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Mathematics LibreTexts

8.3: Applications of nonlinear systems

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    Figure 8.7: Various possibilities for the motion of the pendulum.

    The quantity

    \[\frac{1}{2} \omega^2 - \frac{g}{L} \cos \theta \]

    is conserved by any solution. This is the energy or the Hamiltonian of the system.

    We have a conservative equation and so (exercise) the trajectories are given by

    \[\omega = \pm \sqrt{ \frac{2g}{L} \cos \theta + C} ,\]

    for various values of \(C\). Let us look at the initial condition of \((\theta_0,0)\), that is, we take the pendulum to angle \(\theta_0\), and just let it go (initial angular velocity 0). We plug the initial conditions into the above and solve for \(C\) to obtain

    \[C = - \frac{2g}{L} \cos \theta_0 .\]

    Thus the expression for the trajectory is

    \[\omega = \pm \sqrt{ \frac{2g}{L}} \sqrt{ \cos \theta - \cos \theta_0 } .\]

    Let us figure out the period. That is, the time it takes for the pendulum to swing back and forth. We notice that the oscillation about the origin in the phase plane is symmetric about both the \(\theta\) and the \(\omega\) axis. That is, in terms of \(\theta\), the time it takes from \(\theta_0\) to \(-\theta_0\) is the same as it takes from \(-\theta_0\) back to \(\theta_0\). Furthermore, the time it takes from \(-\theta_0\) to \(0\) is the same as to go from \(0\) to \(\theta_0\). Therefore, let us find how long it takes for the pendulum to go from angle 0 to angle \(\theta_0\), which is a quarter of the full oscillation and then multiply by 4.

    We figure out this time by finding \(\frac{dt}{d\theta}\) and integrating from \(0\) to \(\omega_0\). The period is four times this integral. Let us stay in the region where \(\omega\) is positive. Since \(\omega = \frac{d\theta}{dt}\), inverting we get

    \[\frac{dt}{d\theta} = \sqrt{\frac{L}{2g}} \frac{1}{\sqrt{\cos \theta - \cos \theta_0 }} .\]

    Therefore the period \(T\) is given by

    \[T = 4 \sqrt{\frac{L}{2g}} \int_0^{\theta_0} \frac{1}{\sqrt{\cos \theta - \cos \theta_0 }}\, d\theta . \]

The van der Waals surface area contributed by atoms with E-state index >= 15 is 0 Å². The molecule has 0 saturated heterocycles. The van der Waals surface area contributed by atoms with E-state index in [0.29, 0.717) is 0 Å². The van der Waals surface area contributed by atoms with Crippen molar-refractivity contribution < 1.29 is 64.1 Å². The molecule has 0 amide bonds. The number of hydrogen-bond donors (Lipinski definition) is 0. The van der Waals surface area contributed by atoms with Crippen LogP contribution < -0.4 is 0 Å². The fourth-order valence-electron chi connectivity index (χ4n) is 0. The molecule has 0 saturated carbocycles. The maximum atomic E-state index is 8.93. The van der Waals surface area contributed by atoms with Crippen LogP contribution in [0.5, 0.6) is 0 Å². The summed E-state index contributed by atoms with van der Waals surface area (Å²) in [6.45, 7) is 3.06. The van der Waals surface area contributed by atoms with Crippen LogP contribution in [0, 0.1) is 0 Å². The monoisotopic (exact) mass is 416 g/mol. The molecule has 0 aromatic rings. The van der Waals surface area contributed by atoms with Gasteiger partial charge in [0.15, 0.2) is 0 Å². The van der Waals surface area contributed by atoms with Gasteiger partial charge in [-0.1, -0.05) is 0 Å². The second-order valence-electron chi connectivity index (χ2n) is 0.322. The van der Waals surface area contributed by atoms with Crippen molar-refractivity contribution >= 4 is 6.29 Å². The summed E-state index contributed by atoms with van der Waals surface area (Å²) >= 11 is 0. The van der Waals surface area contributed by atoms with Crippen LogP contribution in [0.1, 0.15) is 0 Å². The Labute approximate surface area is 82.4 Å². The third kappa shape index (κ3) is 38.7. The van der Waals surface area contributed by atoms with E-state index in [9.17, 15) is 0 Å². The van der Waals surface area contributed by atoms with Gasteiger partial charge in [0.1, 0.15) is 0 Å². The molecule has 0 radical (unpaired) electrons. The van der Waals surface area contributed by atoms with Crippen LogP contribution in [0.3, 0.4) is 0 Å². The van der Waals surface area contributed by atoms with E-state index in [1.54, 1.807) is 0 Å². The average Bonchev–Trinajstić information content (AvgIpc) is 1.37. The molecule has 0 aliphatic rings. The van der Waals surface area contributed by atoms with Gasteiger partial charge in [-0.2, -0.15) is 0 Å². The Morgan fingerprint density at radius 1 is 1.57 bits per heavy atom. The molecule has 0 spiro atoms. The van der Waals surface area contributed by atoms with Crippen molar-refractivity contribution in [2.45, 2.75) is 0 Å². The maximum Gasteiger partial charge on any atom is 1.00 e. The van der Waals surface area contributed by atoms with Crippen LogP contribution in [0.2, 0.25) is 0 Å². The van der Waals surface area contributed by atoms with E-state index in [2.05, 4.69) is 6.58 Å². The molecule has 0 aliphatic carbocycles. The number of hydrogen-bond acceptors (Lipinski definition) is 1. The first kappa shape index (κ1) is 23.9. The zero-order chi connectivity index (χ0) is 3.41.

The integral is an improper integral, and we cannot in general evaluate it symbolically. We must resort to numerical approximation if we want to compute a particular \(T\).

    Recall from Ch. 2.4, the linearized equation \(\theta''+\frac{g}{L}\theta = 0\) has period

    \[T_{\text{linear}} = 2\pi \sqrt{\frac{L}{g}} .\]

    We plot \(T\), \(T_{\text{linear}}\), and the relative error \(\frac{T-T_{\text{linear}}}{T}\) in Figure 8.8. The relative error says how far is our approximation from the real period percentage-wise. Note that \(T_{\text{linear}}\) is simply a constant, it does not change with the initial angle \(\theta_0\). The actual period \(T\) gets larger and larger as \(\theta_0\) gets larger. Notice how the relative error is small when \(\theta_0\) is small. It is still only \(15\%\) when \(\theta_0 = \frac{\pi}{2}\), that is, a 90 degree angle. The error is \(3.8\%\) when starting at \(\frac{\pi}{4}\), a 45 degree angle. At a 5 degree initial angle, the error is only \(0.048 \%\).


    Figure 8.8: The plot of \(T\) and \(T_{\text{linear}}\) with \(\frac{g}{L} = 1\) (left), and the plot of the relative error \(\frac{T-T_{\text{linear}}}{T}\) (right), for \(\theta_0\) between 0 and \(\pi/2\).

    While it is not immediately obvious from the formula, it is true that

    \[\lim_{\theta_0 \uparrow \pi} T = \infty .\]

    That is, the period goes to infinity as the initial angle approaches the unstable equilibrium point. So if we put the pendulum almost upside down it may take a very long time before it gets down. This is consistent with the limiting behavior, where the exactly upside down pendulum never makes an oscillation, so we could think of that as infinite period.

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